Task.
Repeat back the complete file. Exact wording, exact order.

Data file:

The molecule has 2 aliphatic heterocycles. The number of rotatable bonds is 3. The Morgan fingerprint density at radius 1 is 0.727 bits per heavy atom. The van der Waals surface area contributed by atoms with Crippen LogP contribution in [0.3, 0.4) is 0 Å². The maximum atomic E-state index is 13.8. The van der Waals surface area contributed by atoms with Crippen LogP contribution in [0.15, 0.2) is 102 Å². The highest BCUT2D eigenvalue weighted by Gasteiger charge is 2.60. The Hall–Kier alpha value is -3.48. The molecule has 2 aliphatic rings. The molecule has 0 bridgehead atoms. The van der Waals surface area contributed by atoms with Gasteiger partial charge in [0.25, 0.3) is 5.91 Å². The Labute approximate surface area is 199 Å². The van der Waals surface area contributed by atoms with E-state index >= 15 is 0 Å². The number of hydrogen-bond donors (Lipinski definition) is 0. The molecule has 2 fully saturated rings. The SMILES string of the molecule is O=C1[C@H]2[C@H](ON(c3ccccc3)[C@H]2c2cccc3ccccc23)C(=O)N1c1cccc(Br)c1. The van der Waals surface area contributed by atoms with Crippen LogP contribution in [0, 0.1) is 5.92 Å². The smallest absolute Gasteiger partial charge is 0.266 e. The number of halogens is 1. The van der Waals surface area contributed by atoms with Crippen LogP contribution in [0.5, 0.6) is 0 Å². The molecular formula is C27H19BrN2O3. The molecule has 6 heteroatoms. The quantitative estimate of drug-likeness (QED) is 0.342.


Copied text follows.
The molecule has 2 aliphatic heterocycles. The number of rotatable bonds is 3. The Morgan fingerprint density at radius 1 is 0.727 bits per heavy atom. The van der Waals surface area contributed by atoms with Crippen LogP contribution in [0.3, 0.4) is 0 Å². The maximum atomic E-state index is 13.8. The van der Waals surface area contributed by atoms with Crippen LogP contribution in [0.15, 0.2) is 102 Å². The highest BCUT2D eigenvalue weighted by Gasteiger charge is 2.60. The Hall–Kier alpha value is -3.48. The molecule has 2 aliphatic rings. The molecule has 0 bridgehead atoms. The van der Waals surface area contributed by atoms with Gasteiger partial charge in [0.25, 0.3) is 5.91 Å². The Labute approximate surface area is 199 Å². The van der Waals surface area contributed by atoms with E-state index >= 15 is 0 Å². The number of hydrogen-bond donors (Lipinski definition) is 0. The molecule has 2 fully saturated rings. The SMILES string of the molecule is O=C1[C@H]2[C@H](ON(c3ccccc3)[C@H]2c2cccc3ccccc23)C(=O)N1c1cccc(Br)c1. The van der Waals surface area contributed by atoms with Crippen LogP contribution in [0, 0.1) is 5.92 Å². The smallest absolute Gasteiger partial charge is 0.266 e. The number of halogens is 1. The van der Waals surface area contributed by atoms with Crippen LogP contribution in [0.5, 0.6) is 0 Å². The molecular formula is C27H19BrN2O3. The molecule has 6 heteroatoms. The quantitative estimate of drug-likeness (QED) is 0.342.